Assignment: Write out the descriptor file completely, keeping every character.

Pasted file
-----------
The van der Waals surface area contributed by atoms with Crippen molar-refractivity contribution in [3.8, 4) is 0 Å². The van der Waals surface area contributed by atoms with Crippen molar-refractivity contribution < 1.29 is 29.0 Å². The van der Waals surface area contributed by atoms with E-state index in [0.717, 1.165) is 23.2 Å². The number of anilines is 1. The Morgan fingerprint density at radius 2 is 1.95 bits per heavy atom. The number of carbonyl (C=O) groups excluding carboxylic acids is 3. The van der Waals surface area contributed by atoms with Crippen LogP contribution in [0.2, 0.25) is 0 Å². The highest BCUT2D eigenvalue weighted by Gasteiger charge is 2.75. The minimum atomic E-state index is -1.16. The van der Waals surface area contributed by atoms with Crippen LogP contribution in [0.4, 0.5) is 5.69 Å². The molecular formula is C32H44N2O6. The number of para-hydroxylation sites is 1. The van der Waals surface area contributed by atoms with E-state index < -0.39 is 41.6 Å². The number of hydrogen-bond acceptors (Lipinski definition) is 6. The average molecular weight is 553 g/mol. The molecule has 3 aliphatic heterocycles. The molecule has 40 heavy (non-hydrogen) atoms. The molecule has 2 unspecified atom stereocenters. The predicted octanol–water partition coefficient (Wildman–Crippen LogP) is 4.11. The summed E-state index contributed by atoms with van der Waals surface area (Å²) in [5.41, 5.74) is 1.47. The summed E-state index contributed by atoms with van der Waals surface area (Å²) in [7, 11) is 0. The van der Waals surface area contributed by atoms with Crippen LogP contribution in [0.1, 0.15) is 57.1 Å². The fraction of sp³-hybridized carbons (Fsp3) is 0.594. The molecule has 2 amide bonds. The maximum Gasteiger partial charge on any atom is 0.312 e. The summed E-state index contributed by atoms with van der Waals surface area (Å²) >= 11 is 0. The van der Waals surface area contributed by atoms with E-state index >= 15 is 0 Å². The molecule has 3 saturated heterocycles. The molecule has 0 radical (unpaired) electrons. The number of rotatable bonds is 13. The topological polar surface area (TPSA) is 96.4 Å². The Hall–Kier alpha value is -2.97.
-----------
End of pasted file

The van der Waals surface area contributed by atoms with Crippen molar-refractivity contribution in [3.8, 4) is 0 Å². The van der Waals surface area contributed by atoms with Crippen molar-refractivity contribution < 1.29 is 29.0 Å². The van der Waals surface area contributed by atoms with E-state index in [0.717, 1.165) is 23.2 Å². The number of anilines is 1. The Morgan fingerprint density at radius 2 is 1.95 bits per heavy atom. The number of carbonyl (C=O) groups excluding carboxylic acids is 3. The van der Waals surface area contributed by atoms with Crippen LogP contribution in [0.2, 0.25) is 0 Å². The highest BCUT2D eigenvalue weighted by Gasteiger charge is 2.75. The minimum atomic E-state index is -1.16. The van der Waals surface area contributed by atoms with Crippen LogP contribution in [0.4, 0.5) is 5.69 Å². The molecular formula is C32H44N2O6. The number of para-hydroxylation sites is 1. The van der Waals surface area contributed by atoms with E-state index < -0.39 is 41.6 Å². The number of hydrogen-bond acceptors (Lipinski definition) is 6. The average molecular weight is 553 g/mol. The molecule has 3 aliphatic heterocycles. The molecule has 40 heavy (non-hydrogen) atoms. The molecule has 2 unspecified atom stereocenters. The predicted octanol–water partition coefficient (Wildman–Crippen LogP) is 4.11. The summed E-state index contributed by atoms with van der Waals surface area (Å²) in [5.41, 5.74) is 1.47. The summed E-state index contributed by atoms with van der Waals surface area (Å²) in [7, 11) is 0. The van der Waals surface area contributed by atoms with Crippen LogP contribution in [0.1, 0.15) is 57.1 Å². The fraction of sp³-hybridized carbons (Fsp3) is 0.594. The molecule has 2 amide bonds. The maximum Gasteiger partial charge on any atom is 0.312 e. The summed E-state index contributed by atoms with van der Waals surface area (Å²) >= 11 is 0. The van der Waals surface area contributed by atoms with E-state index >= 15 is 0 Å². The molecule has 3 saturated heterocycles. The molecule has 0 radical (unpaired) electrons. The number of rotatable bonds is 13. The topological polar surface area (TPSA) is 96.4 Å². The Hall–Kier alpha value is -2.97.